North Korea has been on my bucket list for quite some time now, since I watched some interesting documentaries on this surreal country. Going there is not that easy, you have to travel with an approved tour operator and during the whole trip you are being watched by your tour guides. And there’s that feeling to support a government which might not align with your own beliefs… Well, maybe I’ll never make it to North Korea anyway. But still – now I got at least to the border to North Korea, the demilitarized zone (DMZ). Yay.
I’ve been to Seoul again, and from there a few tour operators offer trips to the demilitarized zone (DMZ). The DMZ is basically the last zone before the actual border and as it’s a military area, it’s heavily guarded and except for some old farmer villages not inhabited. We chose the half-day tour, which was totally okay except for some unnecessary stops – but I definitely would recommend the tour, it’s a interesting way to learn more about the Korean separation.
The Stops of the Half-Day-Tour to the DMZ from Seoul:
1. Imjingak Park
This is the place close to the entrance to the DMZ, where families traditionally would gather to remember their relatives living on the other side of the border. With time, it became so popular, that monuments and a temple were built – even a small theme park for the children. Most impressive were the fences to the DMZ, which were covered by the people with colourful laces.
2. Dora Observatory: War with music
Loud music on the observatory platform. I hear Frank Sinatra and something about freedom. Apparently, music is also a part of the military strategy, because as we hear from our tour guide, North Korea also plays propanda music along the border.
From the observatory, you can see two small villages – one on the North Korean, the other on the South Korean side. According to our tour guide, nobody lives in the North Korean village and the government just painted the houses colorfully to show off. Everything looks like a ghost town. Spooky.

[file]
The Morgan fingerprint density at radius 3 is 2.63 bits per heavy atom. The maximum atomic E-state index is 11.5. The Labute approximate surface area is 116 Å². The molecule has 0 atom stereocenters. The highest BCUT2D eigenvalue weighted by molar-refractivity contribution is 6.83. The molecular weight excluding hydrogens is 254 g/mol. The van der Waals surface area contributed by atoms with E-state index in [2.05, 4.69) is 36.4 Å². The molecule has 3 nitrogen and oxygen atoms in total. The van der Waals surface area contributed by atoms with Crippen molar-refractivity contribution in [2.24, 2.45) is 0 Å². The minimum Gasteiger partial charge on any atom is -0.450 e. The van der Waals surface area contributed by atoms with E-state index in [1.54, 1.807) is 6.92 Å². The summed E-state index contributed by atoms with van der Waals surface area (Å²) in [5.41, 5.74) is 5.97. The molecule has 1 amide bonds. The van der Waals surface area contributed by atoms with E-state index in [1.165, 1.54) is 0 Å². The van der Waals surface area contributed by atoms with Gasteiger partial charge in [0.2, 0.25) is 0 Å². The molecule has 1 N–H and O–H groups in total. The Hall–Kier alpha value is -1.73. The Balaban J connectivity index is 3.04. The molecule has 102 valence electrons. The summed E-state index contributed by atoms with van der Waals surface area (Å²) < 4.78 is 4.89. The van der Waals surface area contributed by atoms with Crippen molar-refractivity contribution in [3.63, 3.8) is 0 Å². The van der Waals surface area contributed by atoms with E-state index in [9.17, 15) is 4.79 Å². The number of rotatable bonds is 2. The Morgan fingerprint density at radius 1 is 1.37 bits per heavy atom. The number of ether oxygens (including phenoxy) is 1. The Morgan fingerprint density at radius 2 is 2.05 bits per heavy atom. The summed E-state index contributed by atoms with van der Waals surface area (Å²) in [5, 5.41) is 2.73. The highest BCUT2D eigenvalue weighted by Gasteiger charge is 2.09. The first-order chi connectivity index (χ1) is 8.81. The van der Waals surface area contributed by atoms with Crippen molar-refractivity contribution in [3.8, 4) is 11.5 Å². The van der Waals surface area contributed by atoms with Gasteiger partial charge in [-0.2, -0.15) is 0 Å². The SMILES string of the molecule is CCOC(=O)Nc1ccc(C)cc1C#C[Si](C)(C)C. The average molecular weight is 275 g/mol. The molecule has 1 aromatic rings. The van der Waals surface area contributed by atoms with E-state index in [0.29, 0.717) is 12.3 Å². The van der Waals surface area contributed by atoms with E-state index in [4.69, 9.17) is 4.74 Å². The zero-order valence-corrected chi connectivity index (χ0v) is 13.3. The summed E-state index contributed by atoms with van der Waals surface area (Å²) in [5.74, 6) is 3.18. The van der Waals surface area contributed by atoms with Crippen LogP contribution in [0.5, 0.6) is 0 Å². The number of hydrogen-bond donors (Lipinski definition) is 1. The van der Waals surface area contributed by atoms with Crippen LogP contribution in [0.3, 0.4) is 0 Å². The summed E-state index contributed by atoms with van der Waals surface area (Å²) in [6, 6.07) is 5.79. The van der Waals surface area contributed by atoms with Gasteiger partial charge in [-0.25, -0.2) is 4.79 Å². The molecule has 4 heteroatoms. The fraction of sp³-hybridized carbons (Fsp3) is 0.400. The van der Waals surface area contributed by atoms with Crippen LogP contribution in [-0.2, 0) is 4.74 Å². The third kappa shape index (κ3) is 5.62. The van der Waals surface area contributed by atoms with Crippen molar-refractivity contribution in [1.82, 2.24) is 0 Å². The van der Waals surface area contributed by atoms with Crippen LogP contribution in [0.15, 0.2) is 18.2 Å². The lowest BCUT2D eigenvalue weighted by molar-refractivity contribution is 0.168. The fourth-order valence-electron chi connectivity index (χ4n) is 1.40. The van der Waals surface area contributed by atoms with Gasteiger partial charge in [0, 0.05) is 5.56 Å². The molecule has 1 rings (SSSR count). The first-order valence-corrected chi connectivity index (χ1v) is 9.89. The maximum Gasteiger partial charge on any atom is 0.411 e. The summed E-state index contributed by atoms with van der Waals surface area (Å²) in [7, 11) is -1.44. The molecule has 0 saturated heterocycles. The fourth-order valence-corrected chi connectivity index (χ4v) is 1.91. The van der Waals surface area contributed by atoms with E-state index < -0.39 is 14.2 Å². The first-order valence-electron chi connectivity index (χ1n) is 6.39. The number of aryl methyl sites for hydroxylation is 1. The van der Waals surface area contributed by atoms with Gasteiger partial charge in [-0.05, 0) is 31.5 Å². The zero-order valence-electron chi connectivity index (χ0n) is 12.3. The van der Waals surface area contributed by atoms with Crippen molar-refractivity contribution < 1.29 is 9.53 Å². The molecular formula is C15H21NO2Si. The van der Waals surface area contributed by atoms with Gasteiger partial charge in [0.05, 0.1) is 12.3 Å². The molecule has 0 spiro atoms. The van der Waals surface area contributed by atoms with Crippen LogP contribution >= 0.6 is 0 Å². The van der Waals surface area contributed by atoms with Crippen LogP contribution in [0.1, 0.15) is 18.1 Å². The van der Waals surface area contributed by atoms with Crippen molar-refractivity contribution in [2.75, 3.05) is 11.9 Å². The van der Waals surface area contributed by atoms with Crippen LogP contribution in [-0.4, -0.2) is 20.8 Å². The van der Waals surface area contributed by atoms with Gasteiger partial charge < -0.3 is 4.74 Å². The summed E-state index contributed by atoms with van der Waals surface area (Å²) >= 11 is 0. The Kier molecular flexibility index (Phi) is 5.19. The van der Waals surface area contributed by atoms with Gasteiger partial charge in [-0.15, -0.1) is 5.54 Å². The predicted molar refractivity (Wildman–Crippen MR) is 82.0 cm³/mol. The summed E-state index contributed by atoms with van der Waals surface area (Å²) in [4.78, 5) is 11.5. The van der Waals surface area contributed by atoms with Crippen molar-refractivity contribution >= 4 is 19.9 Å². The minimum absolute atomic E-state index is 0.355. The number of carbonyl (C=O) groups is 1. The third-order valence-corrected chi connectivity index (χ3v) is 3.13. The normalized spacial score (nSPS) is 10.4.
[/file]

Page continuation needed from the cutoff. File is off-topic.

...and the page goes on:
3. Dorasan – the ghost station
More spookiness at the next stop, the Dorasan train station. From this station in the middle of the DMZ, but still on South Korean grounds, you could take a train straight to the North Korean capital Pjöngjang. Could, because the station is not in use. It was a first sign of reconciliation – but the political situation between the two countries became worse again and so this brand new train station was never used. We buy tickets to get on the platform, two minutes, our bus is waiting – and it’s really strange to see such an abandoned new building in the middle of nowhere.
4. Secret tunnels between North and South Korea
During the years of separation, South Korea discovered four hidden tunnels in direction to North Korea. They were probably built to send over troops in case of an invasion or to send agents into South Korea. The North Korean government denies until today to have built those tunnels.
The tunnels themselves are a real masterpiece, kilometers long, deep in the earth and so small, that a tall European can’t go through straight. So crazy! Unfortunately, pictures aren’t allowed inside as you get very close to the border and everything is a supersecret military zone.
The DMZ tour – is it worth it?
Although it’s full of political propaganda (which can get quite annoying) and we were obliged to visit a fabric sale with gemstones after the whole tour even if nobody wanted, I’d still recommend a DMZ tour. As I mentioned before, it’s just a good way to understand better Korean history – and it’s really close to Seoul.
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